Strike threat as FirstGroup tackles DB liabilities
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The RMT union is balloting its members on strike action as transport operator FirstGroup is set to close the Hull Trains section of the Railways Pension Scheme to accrual, moving 70 members to a defined contribution scheme. The group also plans to pay £336m into its main defined benefit schemes to bring them to a low dependency position.
FirstGroup said last week that it has agreed to sell US and Canada-based First Student and First Transit to EQT Infrastructure for $4.6bn, leading to net proceeds of about £2.2bn. The bus and rail operator is planning to use part of this to put its main UK pension schemes on a better footing.
But the National Union of Rail, Maritime and Transport Workers has criticised the group’s plan to close the well-funded Hull Trains section in the RPS to accrual while paying shareholders a £365m dividend.
“Rather than lining the pockets of its private investors, First Group should recognise the essential role undertaken by its staff and withdraw all attacks on its workers’ pay and conditions, including the attack on pensions at Hull trains,” said RMT general secretary Mick Cash.
A spokesperson for the RMT said that “management have taken the unjust decision to close the section for future accrual” despite the good funding position. “The RMT have had no choice but to ballot its members for industrial action in defence of their future pension rights,” the spokesperson added.
Company cites future growth in liability
A spokesperson for FirstGroup admitted the section showed a 99% actuarial funding level, but said that “this measure of the funding level assumes high levels of investment growth and risk”.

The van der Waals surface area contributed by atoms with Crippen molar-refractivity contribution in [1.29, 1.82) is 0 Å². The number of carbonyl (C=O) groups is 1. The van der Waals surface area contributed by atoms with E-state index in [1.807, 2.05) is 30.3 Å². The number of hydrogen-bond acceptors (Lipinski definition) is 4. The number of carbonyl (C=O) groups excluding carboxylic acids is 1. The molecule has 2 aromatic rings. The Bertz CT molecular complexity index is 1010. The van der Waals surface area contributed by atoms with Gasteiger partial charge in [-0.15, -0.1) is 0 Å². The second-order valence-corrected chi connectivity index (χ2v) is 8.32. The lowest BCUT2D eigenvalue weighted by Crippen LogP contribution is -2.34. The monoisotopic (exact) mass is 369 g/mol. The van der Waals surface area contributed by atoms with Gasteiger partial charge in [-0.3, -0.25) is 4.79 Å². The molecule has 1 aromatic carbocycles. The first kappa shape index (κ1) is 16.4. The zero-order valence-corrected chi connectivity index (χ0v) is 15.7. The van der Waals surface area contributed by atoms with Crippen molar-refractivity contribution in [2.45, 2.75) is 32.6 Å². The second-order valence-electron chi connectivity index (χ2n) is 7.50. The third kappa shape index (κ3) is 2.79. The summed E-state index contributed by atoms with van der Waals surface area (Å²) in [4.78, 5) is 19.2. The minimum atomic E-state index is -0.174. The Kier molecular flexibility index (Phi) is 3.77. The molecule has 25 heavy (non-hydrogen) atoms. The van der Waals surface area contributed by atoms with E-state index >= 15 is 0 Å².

Following the closure of the section, the company plans to work with the trustee to establish a journey plan to low dependency, the spokesperson added.
“Without closure, the liabilities would have continued to grow at an exponential rate, exposing Hull Trains to risk that it cannot afford, and putting members’ benefits at risk,” they said. Hull Trains is an ‘open access’ operator, meaning its income is wholly reliant on ticket sales. It has seen a drop in passenger numbers during the pandemic.
Members in the Hull Trains section will now join a DC scheme with joint contributions of up to 22.5% of salary.
Main scheme receives cash after loss of guarantee
FirstGroup will contribute £336m to the First UK Bus Pension Scheme and the FirstGroup Pension Scheme, “to address the UK Bus pension scheme deficit and move it to a low dependency position, recognising its funding plans had relied on a parent company guarantee supported in part by First Student and Transit earnings”, the company spokesperson said.
Of the sum paid to the two UK schemes, £220m in cash will go to the First UK Bus Pension Scheme, with a further £95m held in escrow, also with the aim of getting the scheme to a low dependency funding position.
Another £21m will be paid into an escrow account for the FirstGroup Pension Scheme, which had an actuarial deficit of £19m in April last year. The scheme is moving its assets into bonds, triggered by the funding level. Although the trustee has not ruled out a buyout, the company said there are no immediate plans for one.